Is your Help to Buy mortgage deal coming to an end soon or perhaps your Equity Loan 5-year interest free period is expiring? Maybe you’re just curious to know the Equity Loan redemption process, either way this Blog will tell you everything you need to know!
When your Help to Buy mortgage comes to the end there are a number of options available to you. Like with a traditional mortgage, you could transfer to another mortgage product with the same lender (known as a product transfer!), or you could to switch to a new lender if they can offer you a more preferential deal. However, when you have the Help to Buy equity loan, there is another option which is to remortgage and repay the Help to Buy equity loan by consolidating it with your mortgage.
When choosing to repay your Help to Buy equity loan, one of the first things you need to do is understand how much your property is worth because this will determine how much you need to repay to Help to Buy. If you took the full 20% equity loan then you will need to pay back 20% of the current property value rather than 20% of the original purchase price. So here is an example, if you purchased the property at £300,000, the original equity loan amount would have been, £60,000. If the property is now worth £320,000, the equity loan you’ll need to repay back will be £64,000 (20% of the current property value).
When you are remortgaging and consolidating your Help to Buy equity loan, it’s one of the very few times where you may not necessarily want your property value to be as high as possible as in turn you will repay back more to Help to Buy. Once you understand the current value of your home and have calculated the 20% you need to repay on your equity loan, you should then engage with a mortgage broker. A good mortgage broker can research the mortgage market and recommend the most suitable remortgage deal to enable you to consolidate the equity loan.
Often lenders class the consolidation of the equity loan as debt consolidation and many lenders have some quite strict criteria and policies surrounding debt consolidation, so it’s important that you deal with a mortgage broker that understands the Help to Buy world. Once your mortgage broker finds a suitable mortgage product for you, they’ll go ahead and arrange for it to be approved in principle ahead of submitting the full mortgage application. The lender will conduct a number of underwriting checks, the processing of your application could take anything from 2 to 10 weeks. You will also need to appoint a solicitor to conduct the required legal work, again it’s important to use a solicitor that is familiar with the Help to Buy redemption process. Many lenders offer ‘free legals’ as part of the remortgage package but this free work does not cover the Help to Buy redemption process. The cost of appointing your own solicitor will vary but is likely to be in the region of £400 – £600.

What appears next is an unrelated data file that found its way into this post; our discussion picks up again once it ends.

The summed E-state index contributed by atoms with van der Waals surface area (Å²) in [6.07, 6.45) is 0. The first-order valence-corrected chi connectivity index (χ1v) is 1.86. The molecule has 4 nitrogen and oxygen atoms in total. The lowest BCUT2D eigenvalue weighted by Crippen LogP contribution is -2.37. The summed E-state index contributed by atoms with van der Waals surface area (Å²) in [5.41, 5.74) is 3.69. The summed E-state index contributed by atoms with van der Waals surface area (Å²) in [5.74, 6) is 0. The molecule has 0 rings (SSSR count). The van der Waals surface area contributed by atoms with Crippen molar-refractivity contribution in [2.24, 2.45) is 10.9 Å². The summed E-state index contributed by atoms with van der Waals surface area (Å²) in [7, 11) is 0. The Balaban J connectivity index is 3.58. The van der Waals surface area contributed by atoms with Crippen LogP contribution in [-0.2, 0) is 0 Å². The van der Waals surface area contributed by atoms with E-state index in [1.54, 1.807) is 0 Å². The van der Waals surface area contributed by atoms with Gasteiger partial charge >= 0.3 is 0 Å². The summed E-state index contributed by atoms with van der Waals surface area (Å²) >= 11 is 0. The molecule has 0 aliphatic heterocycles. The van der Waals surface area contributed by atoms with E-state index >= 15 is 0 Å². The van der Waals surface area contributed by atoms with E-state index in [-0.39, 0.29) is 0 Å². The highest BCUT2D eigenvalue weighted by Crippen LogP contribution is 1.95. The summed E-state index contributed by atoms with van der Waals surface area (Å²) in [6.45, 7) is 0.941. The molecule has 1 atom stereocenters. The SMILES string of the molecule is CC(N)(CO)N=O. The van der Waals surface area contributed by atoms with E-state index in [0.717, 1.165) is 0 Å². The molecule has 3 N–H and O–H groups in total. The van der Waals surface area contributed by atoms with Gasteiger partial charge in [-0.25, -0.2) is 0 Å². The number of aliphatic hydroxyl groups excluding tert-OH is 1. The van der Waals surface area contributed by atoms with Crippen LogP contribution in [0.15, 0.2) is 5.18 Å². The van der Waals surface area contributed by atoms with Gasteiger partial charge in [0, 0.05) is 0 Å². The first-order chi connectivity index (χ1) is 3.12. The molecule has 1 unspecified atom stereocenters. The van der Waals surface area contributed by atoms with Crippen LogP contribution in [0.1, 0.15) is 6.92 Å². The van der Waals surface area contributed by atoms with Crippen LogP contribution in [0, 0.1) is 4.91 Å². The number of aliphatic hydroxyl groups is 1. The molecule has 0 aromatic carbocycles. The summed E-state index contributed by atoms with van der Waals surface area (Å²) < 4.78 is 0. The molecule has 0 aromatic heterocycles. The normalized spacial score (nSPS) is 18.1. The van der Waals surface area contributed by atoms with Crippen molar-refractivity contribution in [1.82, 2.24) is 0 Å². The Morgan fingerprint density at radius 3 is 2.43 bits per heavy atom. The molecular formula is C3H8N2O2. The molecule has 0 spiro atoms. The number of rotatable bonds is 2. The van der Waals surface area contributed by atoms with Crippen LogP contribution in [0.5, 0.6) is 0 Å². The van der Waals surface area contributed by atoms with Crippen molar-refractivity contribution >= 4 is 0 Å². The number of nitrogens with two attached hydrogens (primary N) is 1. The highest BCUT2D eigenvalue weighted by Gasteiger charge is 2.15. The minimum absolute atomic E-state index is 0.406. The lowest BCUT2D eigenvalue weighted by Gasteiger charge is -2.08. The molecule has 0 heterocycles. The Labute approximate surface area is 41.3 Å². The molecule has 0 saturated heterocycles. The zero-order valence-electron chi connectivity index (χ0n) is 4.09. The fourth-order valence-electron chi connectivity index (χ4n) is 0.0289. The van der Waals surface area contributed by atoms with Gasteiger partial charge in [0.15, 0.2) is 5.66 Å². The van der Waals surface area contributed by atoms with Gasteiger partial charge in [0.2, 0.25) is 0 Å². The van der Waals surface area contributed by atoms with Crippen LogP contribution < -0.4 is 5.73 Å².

Once all of the lenders underwriting checks are complete, if it’s approved, you will then receive your mortgage offer, you’ll get a copy of that mortgage offer and so will your solicitor.
In the meantime, your mortgage broker will be able to help you initiate the redemption process with Help to Buy which involves instructing a RICS chartered surveyor to conduct a Help to Buy valuation. The cost of this varies but in my experiencing is between £250-£300. The surveyor will visit your property and subsequently issue the required valuation report.
It is worth noting that the official Help to Buy process suggest that the very first thing you should do when considering redeeming your equity loan is to instruct the RICS chartered surveyor to value your property. However, as the valuation report is only valid for 3 months and the entire remortgage process is likely to take longer than 3 months, the valuation report will expire before the remortgage process is completed and you will incur you further costs to have your property revalued. This is why my advice to you is to follow my process set out in this blog.
The next step is to send the valuation report, a form known as ‘FORM B’ (which can be provided by your broker) along with the £200 administration fee to Target, who are Help to Buy’s administration agent. Once received, Target will kick start the redemption process and issue a redemption letter to your solicitor. The redemption letter along with the mortgage offer is enough to enable the solicitor to apply for completion with Help to Buy and the mortgage lender. This concludes the Help to Buy remortgage and equity loan consolidation process.
My closing piece of advice to you is to ensure you engage with a mortgage professional that has experience with redeeming Help to Buy equity loans, this will save you both time and money.
I hope you found this blog useful. If you’ve got any other questions regarding the Help to Buy equity loan remortgage process then feel free to get in touch.